about another nine hours of her doing various things on the Mac and we
discovered that she was about 70% literate in the Mac user interface so
about she could even start up a really hard application like PageMaker she
could make some marks in it she could print the marks out she could save him
way get him back about 70% of the things you expect from one Mac app to another
she was all it was already part of her vocabulary at age twenty two months the mouse for
her was about the size of a brick but because of it it was actually more
stable than a pen she couldn't really use crayons yet but she could use the
mouse in a in a sensible way so our
solution to the the ax how do you use it once you've found it is that we want the
Mac applications to be similar so that when you learn one you've learned 70% of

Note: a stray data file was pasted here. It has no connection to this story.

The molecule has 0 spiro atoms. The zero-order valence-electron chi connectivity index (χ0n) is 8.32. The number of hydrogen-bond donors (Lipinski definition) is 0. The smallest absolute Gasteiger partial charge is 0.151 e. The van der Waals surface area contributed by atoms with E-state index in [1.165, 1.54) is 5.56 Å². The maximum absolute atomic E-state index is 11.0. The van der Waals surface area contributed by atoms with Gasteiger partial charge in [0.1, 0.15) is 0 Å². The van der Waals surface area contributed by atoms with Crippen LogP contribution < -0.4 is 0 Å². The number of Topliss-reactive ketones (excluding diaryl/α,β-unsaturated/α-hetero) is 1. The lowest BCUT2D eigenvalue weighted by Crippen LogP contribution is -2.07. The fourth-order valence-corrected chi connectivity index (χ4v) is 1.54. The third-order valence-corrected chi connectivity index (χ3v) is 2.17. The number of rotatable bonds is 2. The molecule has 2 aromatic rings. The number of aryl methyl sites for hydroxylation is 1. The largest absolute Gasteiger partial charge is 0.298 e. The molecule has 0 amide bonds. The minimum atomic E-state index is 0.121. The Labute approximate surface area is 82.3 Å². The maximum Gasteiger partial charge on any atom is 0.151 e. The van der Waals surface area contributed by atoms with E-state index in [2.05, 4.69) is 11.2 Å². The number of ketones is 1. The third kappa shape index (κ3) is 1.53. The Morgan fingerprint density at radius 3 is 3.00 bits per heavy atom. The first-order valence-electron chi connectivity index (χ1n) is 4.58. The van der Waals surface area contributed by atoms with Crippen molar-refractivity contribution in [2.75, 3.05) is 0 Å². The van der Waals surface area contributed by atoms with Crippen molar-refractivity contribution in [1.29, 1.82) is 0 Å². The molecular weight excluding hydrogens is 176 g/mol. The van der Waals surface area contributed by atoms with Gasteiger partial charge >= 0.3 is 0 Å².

the next one every time we do that we're actually helping not just ourselves but
we're helping our colleague developers because you guys are really colleagues you aren't competitors every time the
synergy goes together especially when you start doing components for each
other it'll be much more something where everybody will be much more of a win-win
situation because every time somebody does something that can act as a
repository for other things everybody gets to implement towards it so now in
this world how do we make it more like what we'd like it that is really hard
hypercard we can go in and look at a script and move a button around but all
the applications you guys are doing are not that way you ever opened the hood of
a Cadillac if you wanted to find the
carburetor you wouldn't even know where to look for it even if it had one it
can't fire off one cylinder without energizing about a hundred thousand